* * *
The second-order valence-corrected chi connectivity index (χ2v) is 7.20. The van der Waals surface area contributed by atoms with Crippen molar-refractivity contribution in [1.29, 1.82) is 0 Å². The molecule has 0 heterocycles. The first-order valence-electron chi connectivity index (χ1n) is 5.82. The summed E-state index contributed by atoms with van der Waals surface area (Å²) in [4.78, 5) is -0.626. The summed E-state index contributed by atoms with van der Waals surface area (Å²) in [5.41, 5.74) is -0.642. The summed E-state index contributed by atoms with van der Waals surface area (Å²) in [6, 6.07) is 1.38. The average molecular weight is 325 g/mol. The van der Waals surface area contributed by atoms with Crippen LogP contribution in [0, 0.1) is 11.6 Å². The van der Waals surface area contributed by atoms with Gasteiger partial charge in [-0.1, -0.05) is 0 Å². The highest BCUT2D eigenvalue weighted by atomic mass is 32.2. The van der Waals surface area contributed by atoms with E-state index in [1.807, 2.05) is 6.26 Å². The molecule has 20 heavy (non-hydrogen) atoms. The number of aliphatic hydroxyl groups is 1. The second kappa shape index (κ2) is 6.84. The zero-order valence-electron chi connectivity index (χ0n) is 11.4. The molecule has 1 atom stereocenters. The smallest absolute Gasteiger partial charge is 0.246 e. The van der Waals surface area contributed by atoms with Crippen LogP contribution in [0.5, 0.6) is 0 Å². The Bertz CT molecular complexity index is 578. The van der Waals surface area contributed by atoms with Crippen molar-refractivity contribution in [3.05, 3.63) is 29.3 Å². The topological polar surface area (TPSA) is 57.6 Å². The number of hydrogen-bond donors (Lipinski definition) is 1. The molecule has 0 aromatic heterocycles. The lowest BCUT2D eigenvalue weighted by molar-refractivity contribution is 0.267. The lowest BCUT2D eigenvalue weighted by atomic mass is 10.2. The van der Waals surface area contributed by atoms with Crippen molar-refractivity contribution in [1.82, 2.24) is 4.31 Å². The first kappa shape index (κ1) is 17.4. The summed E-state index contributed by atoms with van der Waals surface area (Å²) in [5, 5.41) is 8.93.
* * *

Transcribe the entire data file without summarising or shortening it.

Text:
The second-order valence-corrected chi connectivity index (χ2v) is 7.20. The van der Waals surface area contributed by atoms with Crippen molar-refractivity contribution in [1.29, 1.82) is 0 Å². The molecule has 0 heterocycles. The first-order valence-electron chi connectivity index (χ1n) is 5.82. The summed E-state index contributed by atoms with van der Waals surface area (Å²) in [4.78, 5) is -0.626. The summed E-state index contributed by atoms with van der Waals surface area (Å²) in [5.41, 5.74) is -0.642. The summed E-state index contributed by atoms with van der Waals surface area (Å²) in [6, 6.07) is 1.38. The average molecular weight is 325 g/mol. The van der Waals surface area contributed by atoms with Crippen LogP contribution in [0, 0.1) is 11.6 Å². The van der Waals surface area contributed by atoms with Gasteiger partial charge in [-0.1, -0.05) is 0 Å². The highest BCUT2D eigenvalue weighted by atomic mass is 32.2. The van der Waals surface area contributed by atoms with E-state index in [1.807, 2.05) is 6.26 Å². The molecule has 20 heavy (non-hydrogen) atoms. The number of aliphatic hydroxyl groups is 1. The second kappa shape index (κ2) is 6.84. The zero-order valence-electron chi connectivity index (χ0n) is 11.4. The molecule has 1 atom stereocenters. The smallest absolute Gasteiger partial charge is 0.246 e. The van der Waals surface area contributed by atoms with Crippen LogP contribution in [0.5, 0.6) is 0 Å². The Bertz CT molecular complexity index is 578. The van der Waals surface area contributed by atoms with Crippen molar-refractivity contribution in [3.05, 3.63) is 29.3 Å². The topological polar surface area (TPSA) is 57.6 Å². The number of hydrogen-bond donors (Lipinski definition) is 1. The molecule has 0 aromatic heterocycles. The lowest BCUT2D eigenvalue weighted by molar-refractivity contribution is 0.267. The lowest BCUT2D eigenvalue weighted by atomic mass is 10.2. The van der Waals surface area contributed by atoms with Crippen molar-refractivity contribution in [1.82, 2.24) is 4.31 Å². The first kappa shape index (κ1) is 17.4. The summed E-state index contributed by atoms with van der Waals surface area (Å²) in [5, 5.41) is 8.93.